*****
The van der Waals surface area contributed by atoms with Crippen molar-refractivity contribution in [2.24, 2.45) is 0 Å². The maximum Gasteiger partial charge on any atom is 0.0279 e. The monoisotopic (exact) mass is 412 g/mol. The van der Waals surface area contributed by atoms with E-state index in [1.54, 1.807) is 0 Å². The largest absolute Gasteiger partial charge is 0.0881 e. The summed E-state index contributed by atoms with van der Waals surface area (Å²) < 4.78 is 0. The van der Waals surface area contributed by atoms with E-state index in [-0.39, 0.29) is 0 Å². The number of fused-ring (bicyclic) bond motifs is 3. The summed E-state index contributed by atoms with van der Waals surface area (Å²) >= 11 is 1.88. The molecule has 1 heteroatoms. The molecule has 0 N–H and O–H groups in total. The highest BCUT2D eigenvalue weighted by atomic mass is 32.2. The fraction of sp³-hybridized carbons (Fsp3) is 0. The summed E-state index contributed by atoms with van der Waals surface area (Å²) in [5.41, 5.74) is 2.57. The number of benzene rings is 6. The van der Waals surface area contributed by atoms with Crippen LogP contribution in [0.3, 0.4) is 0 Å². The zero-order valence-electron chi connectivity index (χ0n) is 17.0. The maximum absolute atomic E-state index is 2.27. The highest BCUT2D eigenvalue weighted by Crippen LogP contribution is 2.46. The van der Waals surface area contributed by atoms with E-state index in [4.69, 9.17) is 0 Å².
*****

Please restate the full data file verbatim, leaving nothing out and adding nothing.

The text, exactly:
The van der Waals surface area contributed by atoms with Crippen molar-refractivity contribution in [2.24, 2.45) is 0 Å². The maximum Gasteiger partial charge on any atom is 0.0279 e. The monoisotopic (exact) mass is 412 g/mol. The van der Waals surface area contributed by atoms with E-state index in [1.54, 1.807) is 0 Å². The largest absolute Gasteiger partial charge is 0.0881 e. The summed E-state index contributed by atoms with van der Waals surface area (Å²) < 4.78 is 0. The van der Waals surface area contributed by atoms with E-state index in [-0.39, 0.29) is 0 Å². The number of fused-ring (bicyclic) bond motifs is 3. The summed E-state index contributed by atoms with van der Waals surface area (Å²) >= 11 is 1.88. The molecule has 1 heteroatoms. The molecule has 0 N–H and O–H groups in total. The highest BCUT2D eigenvalue weighted by atomic mass is 32.2. The fraction of sp³-hybridized carbons (Fsp3) is 0. The summed E-state index contributed by atoms with van der Waals surface area (Å²) in [5.41, 5.74) is 2.57. The number of benzene rings is 6. The van der Waals surface area contributed by atoms with Crippen LogP contribution in [0.3, 0.4) is 0 Å². The zero-order valence-electron chi connectivity index (χ0n) is 17.0. The maximum absolute atomic E-state index is 2.27. The highest BCUT2D eigenvalue weighted by Crippen LogP contribution is 2.46. The van der Waals surface area contributed by atoms with E-state index in [4.69, 9.17) is 0 Å².